Our jaunt for March was in the beautiful county of Suffolk, although Flatford Mill actually sits right on the border of Essex and Suffolk. I had seen a photo of Flatford Mill on Instagram, and it looked so beautiful. As it is only about an hour away from where I live, we thought it could be a nice one to visit for a day trip. I mentioned in an earlier post, (here) that it is our goal this year to try to explore and appreciate the areas that we have near to us, and venture out to find one as often as we can. It is also a good excuse for me to try out shooting different things with my new camera that I am desperately trying to master!
Flatford Mill itself is an old, Grade I listed Mill, built in the 1700’s. It sits in what is known as “Constable Country” The famed landscape painter, John Constable was born in the village of Flatford in 1776, (his parents went on to own the Mill) and most of his paintings were inspired by the area. In fact, one of his most famous, The Hay Wain, was a painting incorporating the Mill. You can read more about the artist here if you would like to.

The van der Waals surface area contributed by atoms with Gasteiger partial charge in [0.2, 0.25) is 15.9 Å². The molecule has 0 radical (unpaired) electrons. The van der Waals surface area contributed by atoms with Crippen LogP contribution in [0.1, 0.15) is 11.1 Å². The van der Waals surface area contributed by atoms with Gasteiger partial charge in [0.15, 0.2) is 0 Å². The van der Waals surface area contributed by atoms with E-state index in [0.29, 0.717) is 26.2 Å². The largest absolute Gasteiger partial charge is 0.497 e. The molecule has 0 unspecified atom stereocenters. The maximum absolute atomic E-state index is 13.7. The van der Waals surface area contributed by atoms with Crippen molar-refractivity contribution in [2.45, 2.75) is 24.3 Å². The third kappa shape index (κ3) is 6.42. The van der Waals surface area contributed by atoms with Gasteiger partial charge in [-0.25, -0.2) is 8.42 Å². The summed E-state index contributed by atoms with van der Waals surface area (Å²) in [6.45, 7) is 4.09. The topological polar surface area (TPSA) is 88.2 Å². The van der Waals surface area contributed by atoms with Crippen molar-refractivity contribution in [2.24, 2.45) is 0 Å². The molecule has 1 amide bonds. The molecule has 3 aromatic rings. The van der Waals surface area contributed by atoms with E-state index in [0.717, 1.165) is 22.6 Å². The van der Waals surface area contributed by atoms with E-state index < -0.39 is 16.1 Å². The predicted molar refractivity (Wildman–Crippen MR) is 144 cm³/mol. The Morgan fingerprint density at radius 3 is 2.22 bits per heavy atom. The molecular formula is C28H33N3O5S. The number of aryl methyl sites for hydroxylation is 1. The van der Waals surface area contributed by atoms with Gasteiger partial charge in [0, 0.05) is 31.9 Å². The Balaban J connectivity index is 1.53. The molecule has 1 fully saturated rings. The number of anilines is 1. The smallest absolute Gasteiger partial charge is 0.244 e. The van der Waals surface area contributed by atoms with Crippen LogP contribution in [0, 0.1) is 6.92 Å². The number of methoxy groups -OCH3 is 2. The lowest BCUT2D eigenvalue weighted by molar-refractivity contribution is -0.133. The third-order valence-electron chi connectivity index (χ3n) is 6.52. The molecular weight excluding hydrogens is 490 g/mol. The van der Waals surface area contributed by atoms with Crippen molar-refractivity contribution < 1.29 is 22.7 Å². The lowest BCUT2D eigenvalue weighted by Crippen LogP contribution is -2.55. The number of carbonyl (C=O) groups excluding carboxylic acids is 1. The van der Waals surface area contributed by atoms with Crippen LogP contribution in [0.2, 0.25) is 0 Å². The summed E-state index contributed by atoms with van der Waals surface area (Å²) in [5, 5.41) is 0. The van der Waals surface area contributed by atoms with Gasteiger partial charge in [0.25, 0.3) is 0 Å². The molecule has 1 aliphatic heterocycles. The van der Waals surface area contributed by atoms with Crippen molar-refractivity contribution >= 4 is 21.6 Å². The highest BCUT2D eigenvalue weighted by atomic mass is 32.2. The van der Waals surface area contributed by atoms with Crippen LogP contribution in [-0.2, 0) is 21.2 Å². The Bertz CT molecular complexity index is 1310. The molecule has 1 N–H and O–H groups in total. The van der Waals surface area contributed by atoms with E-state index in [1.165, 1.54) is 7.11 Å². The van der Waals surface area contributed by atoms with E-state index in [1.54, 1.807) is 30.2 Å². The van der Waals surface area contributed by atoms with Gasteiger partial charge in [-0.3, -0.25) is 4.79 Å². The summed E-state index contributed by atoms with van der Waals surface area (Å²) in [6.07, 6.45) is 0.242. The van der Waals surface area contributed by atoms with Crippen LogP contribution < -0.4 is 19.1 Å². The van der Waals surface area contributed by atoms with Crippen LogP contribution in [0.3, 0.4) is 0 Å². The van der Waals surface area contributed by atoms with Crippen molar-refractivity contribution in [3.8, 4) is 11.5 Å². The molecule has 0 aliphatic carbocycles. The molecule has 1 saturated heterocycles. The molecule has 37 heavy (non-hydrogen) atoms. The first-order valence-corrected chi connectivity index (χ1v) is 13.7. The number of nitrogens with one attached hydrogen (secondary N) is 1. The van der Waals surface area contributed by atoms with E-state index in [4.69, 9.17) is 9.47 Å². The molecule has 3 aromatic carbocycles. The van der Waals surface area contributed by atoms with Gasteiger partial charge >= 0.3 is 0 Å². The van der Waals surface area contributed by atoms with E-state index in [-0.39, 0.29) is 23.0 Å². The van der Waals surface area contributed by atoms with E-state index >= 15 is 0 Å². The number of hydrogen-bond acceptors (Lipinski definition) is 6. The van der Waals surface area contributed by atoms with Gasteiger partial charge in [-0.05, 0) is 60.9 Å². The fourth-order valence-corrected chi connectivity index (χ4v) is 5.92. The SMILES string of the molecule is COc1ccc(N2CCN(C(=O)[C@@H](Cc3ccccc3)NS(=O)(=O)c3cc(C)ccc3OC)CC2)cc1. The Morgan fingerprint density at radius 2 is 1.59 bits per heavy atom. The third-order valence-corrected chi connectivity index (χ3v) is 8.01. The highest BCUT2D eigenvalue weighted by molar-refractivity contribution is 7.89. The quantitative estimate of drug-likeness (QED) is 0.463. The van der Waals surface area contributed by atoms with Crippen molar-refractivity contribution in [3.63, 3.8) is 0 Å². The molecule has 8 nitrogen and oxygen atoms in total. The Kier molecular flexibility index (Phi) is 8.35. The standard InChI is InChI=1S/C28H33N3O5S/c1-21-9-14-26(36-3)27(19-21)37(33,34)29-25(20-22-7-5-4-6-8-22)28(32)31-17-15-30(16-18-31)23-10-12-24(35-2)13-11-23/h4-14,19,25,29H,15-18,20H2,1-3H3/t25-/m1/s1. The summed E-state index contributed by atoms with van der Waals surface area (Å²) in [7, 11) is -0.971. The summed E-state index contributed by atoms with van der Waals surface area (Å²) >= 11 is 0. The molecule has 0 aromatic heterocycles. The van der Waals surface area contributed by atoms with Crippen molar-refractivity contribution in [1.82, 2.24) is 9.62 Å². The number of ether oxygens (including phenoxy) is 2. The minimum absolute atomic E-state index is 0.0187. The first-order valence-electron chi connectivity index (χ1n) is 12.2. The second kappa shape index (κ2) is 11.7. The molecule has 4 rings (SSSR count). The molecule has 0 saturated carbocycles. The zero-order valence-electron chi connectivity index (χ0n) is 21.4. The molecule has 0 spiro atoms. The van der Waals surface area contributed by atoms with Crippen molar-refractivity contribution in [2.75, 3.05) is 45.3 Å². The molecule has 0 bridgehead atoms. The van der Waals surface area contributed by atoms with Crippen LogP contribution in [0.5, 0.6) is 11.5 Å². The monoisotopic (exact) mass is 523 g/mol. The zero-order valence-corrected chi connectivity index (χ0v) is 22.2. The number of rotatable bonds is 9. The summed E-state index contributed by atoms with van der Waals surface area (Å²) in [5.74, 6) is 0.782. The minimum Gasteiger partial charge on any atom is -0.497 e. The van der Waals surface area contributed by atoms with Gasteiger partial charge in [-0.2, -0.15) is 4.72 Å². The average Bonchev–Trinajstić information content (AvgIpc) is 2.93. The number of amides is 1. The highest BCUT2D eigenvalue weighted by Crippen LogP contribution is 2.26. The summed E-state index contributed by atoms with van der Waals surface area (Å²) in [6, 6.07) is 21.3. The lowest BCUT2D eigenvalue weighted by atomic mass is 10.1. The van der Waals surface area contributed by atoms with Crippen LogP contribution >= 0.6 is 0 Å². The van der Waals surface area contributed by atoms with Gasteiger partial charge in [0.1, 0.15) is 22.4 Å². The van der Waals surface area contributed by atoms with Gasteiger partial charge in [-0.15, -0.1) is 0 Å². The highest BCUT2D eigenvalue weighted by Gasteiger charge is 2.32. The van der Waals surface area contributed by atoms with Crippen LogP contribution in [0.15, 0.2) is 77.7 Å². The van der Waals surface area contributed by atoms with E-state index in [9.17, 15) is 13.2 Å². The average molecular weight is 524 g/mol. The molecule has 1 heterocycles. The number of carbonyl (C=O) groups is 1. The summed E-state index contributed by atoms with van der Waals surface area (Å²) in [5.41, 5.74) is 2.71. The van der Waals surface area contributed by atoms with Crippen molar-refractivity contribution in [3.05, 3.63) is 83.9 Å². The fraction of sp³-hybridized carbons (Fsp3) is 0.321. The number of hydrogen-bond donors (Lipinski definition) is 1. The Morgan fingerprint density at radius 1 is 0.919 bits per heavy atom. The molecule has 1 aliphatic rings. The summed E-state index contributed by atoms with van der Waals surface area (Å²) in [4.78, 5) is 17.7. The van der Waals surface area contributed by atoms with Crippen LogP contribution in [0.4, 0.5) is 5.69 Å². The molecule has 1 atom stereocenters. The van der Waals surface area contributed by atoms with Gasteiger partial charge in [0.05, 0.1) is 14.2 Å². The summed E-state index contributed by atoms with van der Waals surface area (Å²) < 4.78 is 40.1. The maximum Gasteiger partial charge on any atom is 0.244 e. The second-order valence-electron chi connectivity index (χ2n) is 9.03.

Suffolk is one of the most scenic Counties I think. It is full of green, open spaces with lots of history and “chocolate box” cottages. The area that is Constable Country is incredibly picturesque. The River Stour runs through it, and the area has been declared an Area of Natural Outstanding Beauty. Its an incredibly peaceful and tranquil place, and impossible to not be swept away with the charm of the area. Steeped in Milling history, you have a real sense of stepping back in time as you meander along the river path, taking in the Lock, Old Granary Cottage and the 15th century farm house of Valley Farm. As you can imagine, its historical link with painting means it attracts artists and painters, seeking inspiration and to tread in the footsteps of John Constable. Although I have no painting talent, I can imagine its an amazing place to pitch up and paint.
Flatford Mill is a beautiful place to visit, although you only really need half a day as its not a huge area. Other than the gorgeous walks, there is a tea room (of course, we had tea and cake) and a cottage that is set up and staged, as it would have been set out, with a family living in it in the 15th century. This was a tricky one for my husband, who is 6ft 3, as the ceilings were made so low in those days. He had to walk around bent forward. I however am more suited to those days, being just 5ft 3. For once, short girl issues worked in my favour!
So there you have it. Another gorgeous place we have discovered not far away. Id love to hear anywhere that you feel is worth exploring on our expeditions? Any recommendations?